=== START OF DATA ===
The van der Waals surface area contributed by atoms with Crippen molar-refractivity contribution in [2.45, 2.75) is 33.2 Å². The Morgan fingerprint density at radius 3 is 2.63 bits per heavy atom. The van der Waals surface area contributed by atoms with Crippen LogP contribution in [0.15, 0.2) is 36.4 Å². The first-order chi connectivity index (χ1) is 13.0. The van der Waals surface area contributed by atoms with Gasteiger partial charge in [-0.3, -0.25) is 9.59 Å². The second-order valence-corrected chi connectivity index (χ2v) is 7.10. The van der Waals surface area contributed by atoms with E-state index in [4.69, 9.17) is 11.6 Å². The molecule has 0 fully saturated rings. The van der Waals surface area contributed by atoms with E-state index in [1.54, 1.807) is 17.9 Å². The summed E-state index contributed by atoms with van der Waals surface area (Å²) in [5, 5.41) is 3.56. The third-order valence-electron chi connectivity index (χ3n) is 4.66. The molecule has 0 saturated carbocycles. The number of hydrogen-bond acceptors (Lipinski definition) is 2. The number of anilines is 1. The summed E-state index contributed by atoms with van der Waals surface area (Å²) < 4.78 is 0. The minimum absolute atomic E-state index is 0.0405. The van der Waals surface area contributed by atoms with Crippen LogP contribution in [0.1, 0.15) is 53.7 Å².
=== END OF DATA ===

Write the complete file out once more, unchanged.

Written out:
The van der Waals surface area contributed by atoms with Crippen molar-refractivity contribution in [2.45, 2.75) is 33.2 Å². The Morgan fingerprint density at radius 3 is 2.63 bits per heavy atom. The van der Waals surface area contributed by atoms with Crippen LogP contribution in [0.15, 0.2) is 36.4 Å². The first-order chi connectivity index (χ1) is 13.0. The van der Waals surface area contributed by atoms with Gasteiger partial charge in [-0.3, -0.25) is 9.59 Å². The second-order valence-corrected chi connectivity index (χ2v) is 7.10. The van der Waals surface area contributed by atoms with E-state index in [4.69, 9.17) is 11.6 Å². The molecule has 0 fully saturated rings. The van der Waals surface area contributed by atoms with E-state index in [1.54, 1.807) is 17.9 Å². The summed E-state index contributed by atoms with van der Waals surface area (Å²) in [5, 5.41) is 3.56. The third-order valence-electron chi connectivity index (χ3n) is 4.66. The molecule has 0 saturated carbocycles. The number of hydrogen-bond acceptors (Lipinski definition) is 2. The number of anilines is 1. The summed E-state index contributed by atoms with van der Waals surface area (Å²) < 4.78 is 0. The minimum absolute atomic E-state index is 0.0405. The van der Waals surface area contributed by atoms with Crippen LogP contribution in [0.1, 0.15) is 53.7 Å².